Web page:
One of the most prevalent fears for managers in an organization going through agile transformation lies in the uncertainty of their new role. Agile advocates for self-managed, cross-functional, and multidisciplinary teams. What does that mean for functional managers?
This blog post aims to illustrate the reasons why we may want to reshape the functional manager role in a traditional organization, and offer suggestions for what the functional manager role could be molded into.
What does a functional manager do in a traditional organization? Consider a typical waterfall software development model:
According to this model, organization is naturally divided into teams defined by functional roles. For example, there may be a business analyst team that gathers business requirements, a software engineering team that implements, a quality assurance team that verifies, and an operations team that maintains.
A functional manager within this organization is likely to develop certain tendencies due to the circumstances.
For an organization that operates in functional teams, every project requires the coordination and resource commitment from multiple functional managers. Conversely, each functional manager has to consider all projects, since a functional team, by design, is a shared resource across all projects.
A functional manager is often coerced into becoming a business liaison of sort that spends all of her time resolving resource contention across multiple business or service lines. This is a difficult spot to be in as each project can come from a different place with its own set of business stakeholders, value, risk, and priority.
In large waterfall projects, information flow can become stagnant; objectives and constraints opaque between functional teams. A functional manager and her team may develop a silo mentality that compete rather than collaborate with other functional teams.
For example, a software engineering manager may decide to optimize her team to deliver as many features as quickly as possible, while the quality assurance manager may evaluate her team based on number of defects detected post-release. One team is incentivized to increase risk-taking, and the other to minimize.
Agile is characterized by strong business collaboration and collective ownership. Cross-functional teams are formed to align on common business objectives rather than technical functions, which allows one product owner to make prioritization decisions instead of decision-making by committee with multiple functional managers and business stakeholders.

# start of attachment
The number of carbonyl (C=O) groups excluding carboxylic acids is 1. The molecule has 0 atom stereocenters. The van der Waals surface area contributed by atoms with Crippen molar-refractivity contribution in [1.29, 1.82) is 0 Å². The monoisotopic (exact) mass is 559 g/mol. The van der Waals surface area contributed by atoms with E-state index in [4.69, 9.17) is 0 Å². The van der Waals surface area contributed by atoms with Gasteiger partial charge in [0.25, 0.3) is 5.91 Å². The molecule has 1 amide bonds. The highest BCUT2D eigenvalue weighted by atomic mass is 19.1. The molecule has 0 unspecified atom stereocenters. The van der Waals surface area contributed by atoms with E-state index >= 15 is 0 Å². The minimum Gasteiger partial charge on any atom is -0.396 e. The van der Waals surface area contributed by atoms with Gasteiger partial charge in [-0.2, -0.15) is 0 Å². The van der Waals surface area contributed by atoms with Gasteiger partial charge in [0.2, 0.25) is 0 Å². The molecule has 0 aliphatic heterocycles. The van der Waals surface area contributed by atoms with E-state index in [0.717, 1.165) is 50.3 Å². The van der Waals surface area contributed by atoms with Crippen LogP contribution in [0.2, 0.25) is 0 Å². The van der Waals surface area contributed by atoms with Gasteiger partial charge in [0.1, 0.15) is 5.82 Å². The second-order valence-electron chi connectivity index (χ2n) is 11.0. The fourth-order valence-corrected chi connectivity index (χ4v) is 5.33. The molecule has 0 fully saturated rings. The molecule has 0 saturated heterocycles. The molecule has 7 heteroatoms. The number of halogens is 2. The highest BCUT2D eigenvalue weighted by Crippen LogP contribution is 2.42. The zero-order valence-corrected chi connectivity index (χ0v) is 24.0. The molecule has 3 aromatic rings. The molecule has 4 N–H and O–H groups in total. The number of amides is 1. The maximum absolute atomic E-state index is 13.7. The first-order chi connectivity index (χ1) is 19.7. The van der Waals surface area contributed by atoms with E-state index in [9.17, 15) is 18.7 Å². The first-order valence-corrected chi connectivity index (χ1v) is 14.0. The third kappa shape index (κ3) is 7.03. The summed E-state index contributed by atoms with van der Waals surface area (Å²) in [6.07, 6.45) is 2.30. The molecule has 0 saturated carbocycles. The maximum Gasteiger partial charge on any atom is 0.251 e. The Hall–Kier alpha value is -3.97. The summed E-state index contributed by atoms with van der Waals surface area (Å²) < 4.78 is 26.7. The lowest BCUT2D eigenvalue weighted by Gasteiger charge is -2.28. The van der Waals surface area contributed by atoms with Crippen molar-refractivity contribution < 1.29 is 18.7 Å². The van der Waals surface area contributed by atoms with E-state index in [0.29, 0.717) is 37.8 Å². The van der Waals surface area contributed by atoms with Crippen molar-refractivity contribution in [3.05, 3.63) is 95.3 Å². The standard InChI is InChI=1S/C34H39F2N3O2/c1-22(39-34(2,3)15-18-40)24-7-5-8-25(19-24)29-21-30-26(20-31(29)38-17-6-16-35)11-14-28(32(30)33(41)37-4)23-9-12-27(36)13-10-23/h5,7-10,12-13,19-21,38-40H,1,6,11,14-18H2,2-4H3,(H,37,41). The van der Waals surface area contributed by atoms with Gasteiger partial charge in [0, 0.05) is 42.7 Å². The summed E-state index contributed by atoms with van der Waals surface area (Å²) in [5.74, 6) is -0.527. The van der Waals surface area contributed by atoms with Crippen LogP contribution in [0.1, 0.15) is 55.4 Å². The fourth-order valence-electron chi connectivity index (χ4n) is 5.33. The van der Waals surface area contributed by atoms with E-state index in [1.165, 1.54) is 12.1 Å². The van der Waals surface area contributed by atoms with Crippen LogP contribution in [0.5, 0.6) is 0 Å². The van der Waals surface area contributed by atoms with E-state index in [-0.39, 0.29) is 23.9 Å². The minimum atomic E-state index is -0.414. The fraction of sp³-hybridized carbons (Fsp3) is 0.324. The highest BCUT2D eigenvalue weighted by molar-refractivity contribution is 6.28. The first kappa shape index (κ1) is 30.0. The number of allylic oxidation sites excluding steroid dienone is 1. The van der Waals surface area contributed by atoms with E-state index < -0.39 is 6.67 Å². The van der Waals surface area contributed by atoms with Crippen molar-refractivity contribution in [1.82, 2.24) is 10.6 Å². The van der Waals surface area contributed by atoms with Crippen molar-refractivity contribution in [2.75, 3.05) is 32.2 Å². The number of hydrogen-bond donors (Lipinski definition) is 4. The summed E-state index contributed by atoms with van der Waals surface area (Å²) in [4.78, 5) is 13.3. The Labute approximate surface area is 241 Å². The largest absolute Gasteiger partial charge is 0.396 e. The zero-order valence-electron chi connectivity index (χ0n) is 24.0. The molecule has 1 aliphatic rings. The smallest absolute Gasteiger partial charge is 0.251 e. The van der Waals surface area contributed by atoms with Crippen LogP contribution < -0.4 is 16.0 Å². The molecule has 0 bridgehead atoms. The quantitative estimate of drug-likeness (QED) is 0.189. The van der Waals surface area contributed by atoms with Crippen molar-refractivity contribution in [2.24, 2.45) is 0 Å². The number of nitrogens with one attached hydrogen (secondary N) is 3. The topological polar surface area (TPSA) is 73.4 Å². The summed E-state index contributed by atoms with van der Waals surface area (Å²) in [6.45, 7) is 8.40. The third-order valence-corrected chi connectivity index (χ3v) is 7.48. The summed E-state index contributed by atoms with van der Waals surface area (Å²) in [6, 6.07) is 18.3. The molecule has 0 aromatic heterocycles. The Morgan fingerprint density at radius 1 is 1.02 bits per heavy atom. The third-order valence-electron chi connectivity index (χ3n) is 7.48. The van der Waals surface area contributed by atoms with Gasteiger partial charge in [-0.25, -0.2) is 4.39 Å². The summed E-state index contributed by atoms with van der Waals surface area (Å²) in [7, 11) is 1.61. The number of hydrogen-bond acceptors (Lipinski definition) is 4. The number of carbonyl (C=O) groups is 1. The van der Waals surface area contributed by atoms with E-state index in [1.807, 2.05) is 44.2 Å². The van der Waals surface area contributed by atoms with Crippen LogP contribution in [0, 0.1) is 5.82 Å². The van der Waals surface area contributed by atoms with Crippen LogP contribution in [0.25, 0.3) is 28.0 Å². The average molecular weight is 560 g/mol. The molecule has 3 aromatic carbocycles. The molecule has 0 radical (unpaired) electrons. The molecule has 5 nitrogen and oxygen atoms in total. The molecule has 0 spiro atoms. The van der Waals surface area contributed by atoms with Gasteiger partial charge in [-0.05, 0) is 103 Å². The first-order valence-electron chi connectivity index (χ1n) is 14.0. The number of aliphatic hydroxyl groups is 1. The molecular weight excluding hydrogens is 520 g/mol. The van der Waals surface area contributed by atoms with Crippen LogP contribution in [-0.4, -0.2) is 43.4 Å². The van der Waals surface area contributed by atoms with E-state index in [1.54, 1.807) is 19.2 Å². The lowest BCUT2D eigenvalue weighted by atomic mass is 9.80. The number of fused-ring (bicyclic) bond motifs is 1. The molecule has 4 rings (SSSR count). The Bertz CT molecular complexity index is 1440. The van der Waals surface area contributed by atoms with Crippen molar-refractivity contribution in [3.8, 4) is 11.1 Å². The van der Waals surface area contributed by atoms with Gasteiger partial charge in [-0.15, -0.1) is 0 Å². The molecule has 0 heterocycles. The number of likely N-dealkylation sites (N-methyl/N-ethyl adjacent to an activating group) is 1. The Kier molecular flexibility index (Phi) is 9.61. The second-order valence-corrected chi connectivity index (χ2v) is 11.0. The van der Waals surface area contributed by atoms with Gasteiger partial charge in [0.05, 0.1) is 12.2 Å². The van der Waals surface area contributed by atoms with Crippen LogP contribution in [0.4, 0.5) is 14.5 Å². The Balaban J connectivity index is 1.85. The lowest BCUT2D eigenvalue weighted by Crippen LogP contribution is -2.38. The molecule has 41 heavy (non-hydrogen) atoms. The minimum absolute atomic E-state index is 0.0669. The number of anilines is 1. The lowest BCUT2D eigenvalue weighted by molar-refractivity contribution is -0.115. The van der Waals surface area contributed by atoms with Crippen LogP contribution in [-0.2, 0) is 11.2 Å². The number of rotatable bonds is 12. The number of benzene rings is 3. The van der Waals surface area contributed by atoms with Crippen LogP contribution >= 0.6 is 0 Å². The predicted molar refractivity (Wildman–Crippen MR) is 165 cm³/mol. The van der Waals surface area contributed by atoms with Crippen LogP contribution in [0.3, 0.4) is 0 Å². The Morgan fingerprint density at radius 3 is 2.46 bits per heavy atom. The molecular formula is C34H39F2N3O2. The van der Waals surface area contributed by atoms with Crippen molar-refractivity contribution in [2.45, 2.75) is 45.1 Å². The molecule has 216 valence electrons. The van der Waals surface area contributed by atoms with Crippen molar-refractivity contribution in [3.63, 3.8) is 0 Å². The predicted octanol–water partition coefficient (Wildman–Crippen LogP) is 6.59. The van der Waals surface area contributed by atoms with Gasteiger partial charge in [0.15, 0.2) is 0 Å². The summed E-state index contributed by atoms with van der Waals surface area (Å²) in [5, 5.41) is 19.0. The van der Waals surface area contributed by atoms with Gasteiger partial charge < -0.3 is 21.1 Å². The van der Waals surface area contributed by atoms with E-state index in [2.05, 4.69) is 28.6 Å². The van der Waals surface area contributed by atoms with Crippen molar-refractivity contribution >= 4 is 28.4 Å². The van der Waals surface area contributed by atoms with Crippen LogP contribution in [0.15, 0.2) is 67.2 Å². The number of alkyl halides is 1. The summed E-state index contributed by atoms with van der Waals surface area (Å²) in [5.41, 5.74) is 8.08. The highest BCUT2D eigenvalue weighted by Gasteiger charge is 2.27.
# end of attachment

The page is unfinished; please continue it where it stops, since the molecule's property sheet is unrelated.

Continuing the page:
Agile teams are held accountable for end-to-end project delivery, and so the teams are incentivized to focus on overall performance improvement rather than a single functional aspect.
In short, what agile suggests is to transfer prioritization decisions to product owners, and delivery accountability to teams. Two major responsibilities previously held by functional managers in a traditional organization.
What then should the functional managers do?
A functional manager is generally someone who was an exceptional individual contributor in their functional role. In an agile organization, a functional manager could work on leveling up a functional skill set across all cross-functional teams. For example, an operations manager who excels in infrastructure automation can focus on creating better tools and training teams on best practices.
Cross-functional teams also present the challenges of maintaining and sharing functional knowledge across the organization. Functional managers can help with that by organizing communities of practices, or chapters and guilds if you prefer the Spotify model, that encourage members from different cross-functional teams to share knowledge through regular meetings, and raise the bar in their area of expertise.
Some functional managers may have years of experience in mentoring their direct reports, and so could be shifted to a pure people manager role. They can leverage their career experience to coach employees through one-on-one, performance appraisal, envisioning career goals, and taking care of other "people operations" responsibilities.
Many functional managers went into management because there were no other viable career paths. This could be a good opportunity to revisit your job architecture and carve out alternative paths.
A functional manager who has had extensive experience working as a business liaison for engineering teams may have enough business domain knowledge to be a strong product owner. As a bonus, she will also bring along deep technical knowledge, and experience to effectively communicate with the technical staff.
High-performing individual contributor roles such as staff engineer, principal engineer, and technical fellow could also be an option for functional manager who would like to continue to build on their functional expertise.
Agile transformation is a significant change that can have real, lasting impact on the careers of many. As we uncover better ways of developing software, we should be mindful of the organizational changes we are introducing, and take advantage of the existing talent and experience within the organization we work with.